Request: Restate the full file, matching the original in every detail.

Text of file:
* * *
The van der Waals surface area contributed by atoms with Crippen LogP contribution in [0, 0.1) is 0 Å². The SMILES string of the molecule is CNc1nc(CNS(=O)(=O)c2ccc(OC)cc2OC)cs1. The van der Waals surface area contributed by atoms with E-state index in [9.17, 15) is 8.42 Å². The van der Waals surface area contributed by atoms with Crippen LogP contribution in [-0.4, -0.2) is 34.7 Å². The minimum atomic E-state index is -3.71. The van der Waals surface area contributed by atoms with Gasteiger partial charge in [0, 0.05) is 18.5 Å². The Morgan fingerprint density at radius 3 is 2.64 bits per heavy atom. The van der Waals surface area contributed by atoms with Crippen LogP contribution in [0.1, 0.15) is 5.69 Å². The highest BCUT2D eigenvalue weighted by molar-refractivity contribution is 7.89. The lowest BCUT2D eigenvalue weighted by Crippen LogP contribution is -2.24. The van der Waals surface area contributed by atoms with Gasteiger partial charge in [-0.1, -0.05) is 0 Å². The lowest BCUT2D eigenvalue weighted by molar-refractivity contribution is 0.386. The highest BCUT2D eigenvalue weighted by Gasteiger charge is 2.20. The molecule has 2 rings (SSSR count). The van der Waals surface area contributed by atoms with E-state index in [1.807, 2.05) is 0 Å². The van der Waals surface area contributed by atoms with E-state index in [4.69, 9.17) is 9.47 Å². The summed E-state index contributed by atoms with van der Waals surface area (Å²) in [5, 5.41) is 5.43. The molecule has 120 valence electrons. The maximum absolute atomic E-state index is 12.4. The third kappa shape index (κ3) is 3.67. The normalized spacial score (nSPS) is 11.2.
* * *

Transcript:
The van der Waals surface area contributed by atoms with Crippen LogP contribution in [0, 0.1) is 0 Å². The SMILES string of the molecule is CNc1nc(CNS(=O)(=O)c2ccc(OC)cc2OC)cs1. The van der Waals surface area contributed by atoms with E-state index in [9.17, 15) is 8.42 Å². The van der Waals surface area contributed by atoms with Crippen LogP contribution in [-0.4, -0.2) is 34.7 Å². The minimum atomic E-state index is -3.71. The van der Waals surface area contributed by atoms with Gasteiger partial charge in [0, 0.05) is 18.5 Å². The Morgan fingerprint density at radius 3 is 2.64 bits per heavy atom. The van der Waals surface area contributed by atoms with Crippen LogP contribution in [0.1, 0.15) is 5.69 Å². The highest BCUT2D eigenvalue weighted by molar-refractivity contribution is 7.89. The lowest BCUT2D eigenvalue weighted by Crippen LogP contribution is -2.24. The van der Waals surface area contributed by atoms with Gasteiger partial charge in [-0.1, -0.05) is 0 Å². The lowest BCUT2D eigenvalue weighted by molar-refractivity contribution is 0.386. The highest BCUT2D eigenvalue weighted by Gasteiger charge is 2.20. The molecule has 2 rings (SSSR count). The van der Waals surface area contributed by atoms with E-state index in [1.807, 2.05) is 0 Å². The van der Waals surface area contributed by atoms with E-state index in [4.69, 9.17) is 9.47 Å². The summed E-state index contributed by atoms with van der Waals surface area (Å²) in [5, 5.41) is 5.43. The molecule has 120 valence electrons. The maximum absolute atomic E-state index is 12.4. The third kappa shape index (κ3) is 3.67. The normalized spacial score (nSPS) is 11.2.